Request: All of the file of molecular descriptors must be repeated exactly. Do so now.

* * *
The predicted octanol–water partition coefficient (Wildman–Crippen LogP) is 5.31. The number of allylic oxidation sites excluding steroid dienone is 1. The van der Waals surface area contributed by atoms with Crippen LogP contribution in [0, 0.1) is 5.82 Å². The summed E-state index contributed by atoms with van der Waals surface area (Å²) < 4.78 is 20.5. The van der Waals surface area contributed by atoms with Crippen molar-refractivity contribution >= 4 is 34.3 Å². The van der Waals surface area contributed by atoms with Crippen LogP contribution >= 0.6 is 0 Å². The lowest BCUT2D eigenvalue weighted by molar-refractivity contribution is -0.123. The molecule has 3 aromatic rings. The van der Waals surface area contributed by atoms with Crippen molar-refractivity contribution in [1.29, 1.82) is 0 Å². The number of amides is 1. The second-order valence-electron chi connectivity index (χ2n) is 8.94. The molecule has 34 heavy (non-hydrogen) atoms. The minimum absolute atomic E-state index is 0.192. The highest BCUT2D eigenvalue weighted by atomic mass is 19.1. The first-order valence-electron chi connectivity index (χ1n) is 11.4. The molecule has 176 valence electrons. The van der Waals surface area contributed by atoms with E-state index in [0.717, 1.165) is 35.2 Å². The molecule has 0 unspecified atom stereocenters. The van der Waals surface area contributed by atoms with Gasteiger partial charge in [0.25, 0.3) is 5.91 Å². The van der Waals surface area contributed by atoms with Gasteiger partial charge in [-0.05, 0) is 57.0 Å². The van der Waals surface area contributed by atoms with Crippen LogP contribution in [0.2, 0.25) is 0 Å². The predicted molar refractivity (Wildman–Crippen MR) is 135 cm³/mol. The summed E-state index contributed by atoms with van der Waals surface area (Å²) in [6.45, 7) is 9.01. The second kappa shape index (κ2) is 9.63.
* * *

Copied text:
The predicted octanol–water partition coefficient (Wildman–Crippen LogP) is 5.31. The number of allylic oxidation sites excluding steroid dienone is 1. The van der Waals surface area contributed by atoms with Crippen LogP contribution in [0, 0.1) is 5.82 Å². The summed E-state index contributed by atoms with van der Waals surface area (Å²) < 4.78 is 20.5. The van der Waals surface area contributed by atoms with Crippen molar-refractivity contribution >= 4 is 34.3 Å². The van der Waals surface area contributed by atoms with Crippen LogP contribution >= 0.6 is 0 Å². The lowest BCUT2D eigenvalue weighted by molar-refractivity contribution is -0.123. The molecule has 3 aromatic rings. The van der Waals surface area contributed by atoms with Crippen molar-refractivity contribution in [1.29, 1.82) is 0 Å². The number of amides is 1. The second-order valence-electron chi connectivity index (χ2n) is 8.94. The molecule has 34 heavy (non-hydrogen) atoms. The minimum absolute atomic E-state index is 0.192. The highest BCUT2D eigenvalue weighted by atomic mass is 19.1. The first-order valence-electron chi connectivity index (χ1n) is 11.4. The molecule has 176 valence electrons. The van der Waals surface area contributed by atoms with E-state index in [0.717, 1.165) is 35.2 Å². The molecule has 0 unspecified atom stereocenters. The van der Waals surface area contributed by atoms with Gasteiger partial charge in [0.25, 0.3) is 5.91 Å². The van der Waals surface area contributed by atoms with Gasteiger partial charge in [-0.05, 0) is 57.0 Å². The van der Waals surface area contributed by atoms with Crippen LogP contribution in [0.2, 0.25) is 0 Å². The predicted molar refractivity (Wildman–Crippen MR) is 135 cm³/mol. The summed E-state index contributed by atoms with van der Waals surface area (Å²) in [6.45, 7) is 9.01. The second kappa shape index (κ2) is 9.63.